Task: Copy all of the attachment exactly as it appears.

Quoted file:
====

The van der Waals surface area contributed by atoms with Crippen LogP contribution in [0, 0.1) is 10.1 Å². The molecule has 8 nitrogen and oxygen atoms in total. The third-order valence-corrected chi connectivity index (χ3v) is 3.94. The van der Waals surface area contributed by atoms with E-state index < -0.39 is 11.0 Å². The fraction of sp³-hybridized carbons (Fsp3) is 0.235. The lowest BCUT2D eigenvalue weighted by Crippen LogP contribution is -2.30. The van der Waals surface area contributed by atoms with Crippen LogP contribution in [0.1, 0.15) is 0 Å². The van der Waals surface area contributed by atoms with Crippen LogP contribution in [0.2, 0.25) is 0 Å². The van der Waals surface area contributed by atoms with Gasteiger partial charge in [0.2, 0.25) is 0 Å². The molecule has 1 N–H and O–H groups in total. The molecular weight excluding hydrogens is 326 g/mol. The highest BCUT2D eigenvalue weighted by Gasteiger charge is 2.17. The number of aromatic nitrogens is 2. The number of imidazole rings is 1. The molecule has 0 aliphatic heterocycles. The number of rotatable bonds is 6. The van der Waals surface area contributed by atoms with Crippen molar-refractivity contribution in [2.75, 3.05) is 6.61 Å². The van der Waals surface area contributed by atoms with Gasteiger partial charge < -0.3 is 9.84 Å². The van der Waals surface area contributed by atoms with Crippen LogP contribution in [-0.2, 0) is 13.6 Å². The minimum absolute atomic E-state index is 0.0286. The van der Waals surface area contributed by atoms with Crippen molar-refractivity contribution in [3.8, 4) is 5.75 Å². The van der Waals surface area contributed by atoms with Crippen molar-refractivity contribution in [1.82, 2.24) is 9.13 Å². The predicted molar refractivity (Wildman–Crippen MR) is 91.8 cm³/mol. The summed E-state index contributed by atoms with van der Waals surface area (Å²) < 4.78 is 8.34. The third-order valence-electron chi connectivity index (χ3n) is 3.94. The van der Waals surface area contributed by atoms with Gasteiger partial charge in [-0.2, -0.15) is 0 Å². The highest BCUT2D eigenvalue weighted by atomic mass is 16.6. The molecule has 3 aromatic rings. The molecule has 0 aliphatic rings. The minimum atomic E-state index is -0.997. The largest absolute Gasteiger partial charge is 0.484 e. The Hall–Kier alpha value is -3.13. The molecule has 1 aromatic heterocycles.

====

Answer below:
The van der Waals surface area contributed by atoms with Crippen LogP contribution in [0, 0.1) is 10.1 Å². The molecule has 8 nitrogen and oxygen atoms in total. The third-order valence-corrected chi connectivity index (χ3v) is 3.94. The van der Waals surface area contributed by atoms with E-state index < -0.39 is 11.0 Å². The fraction of sp³-hybridized carbons (Fsp3) is 0.235. The lowest BCUT2D eigenvalue weighted by Crippen LogP contribution is -2.30. The van der Waals surface area contributed by atoms with Crippen LogP contribution in [0.1, 0.15) is 0 Å². The van der Waals surface area contributed by atoms with Crippen LogP contribution in [0.2, 0.25) is 0 Å². The van der Waals surface area contributed by atoms with Gasteiger partial charge in [0.2, 0.25) is 0 Å². The molecule has 1 N–H and O–H groups in total. The molecular weight excluding hydrogens is 326 g/mol. The highest BCUT2D eigenvalue weighted by Gasteiger charge is 2.17. The number of aromatic nitrogens is 2. The number of imidazole rings is 1. The molecule has 0 aliphatic heterocycles. The number of rotatable bonds is 6. The van der Waals surface area contributed by atoms with Crippen molar-refractivity contribution in [2.75, 3.05) is 6.61 Å². The van der Waals surface area contributed by atoms with Gasteiger partial charge < -0.3 is 9.84 Å². The van der Waals surface area contributed by atoms with Crippen LogP contribution in [-0.2, 0) is 13.6 Å². The minimum absolute atomic E-state index is 0.0286. The van der Waals surface area contributed by atoms with Crippen molar-refractivity contribution in [3.8, 4) is 5.75 Å². The van der Waals surface area contributed by atoms with Crippen molar-refractivity contribution in [1.82, 2.24) is 9.13 Å². The predicted molar refractivity (Wildman–Crippen MR) is 91.8 cm³/mol. The summed E-state index contributed by atoms with van der Waals surface area (Å²) < 4.78 is 8.34. The third-order valence-electron chi connectivity index (χ3n) is 3.94. The van der Waals surface area contributed by atoms with Gasteiger partial charge in [-0.2, -0.15) is 0 Å². The highest BCUT2D eigenvalue weighted by atomic mass is 16.6. The molecule has 3 aromatic rings. The molecule has 0 aliphatic rings. The minimum atomic E-state index is -0.997. The largest absolute Gasteiger partial charge is 0.484 e. The Hall–Kier alpha value is -3.13. The molecule has 1 aromatic heterocycles.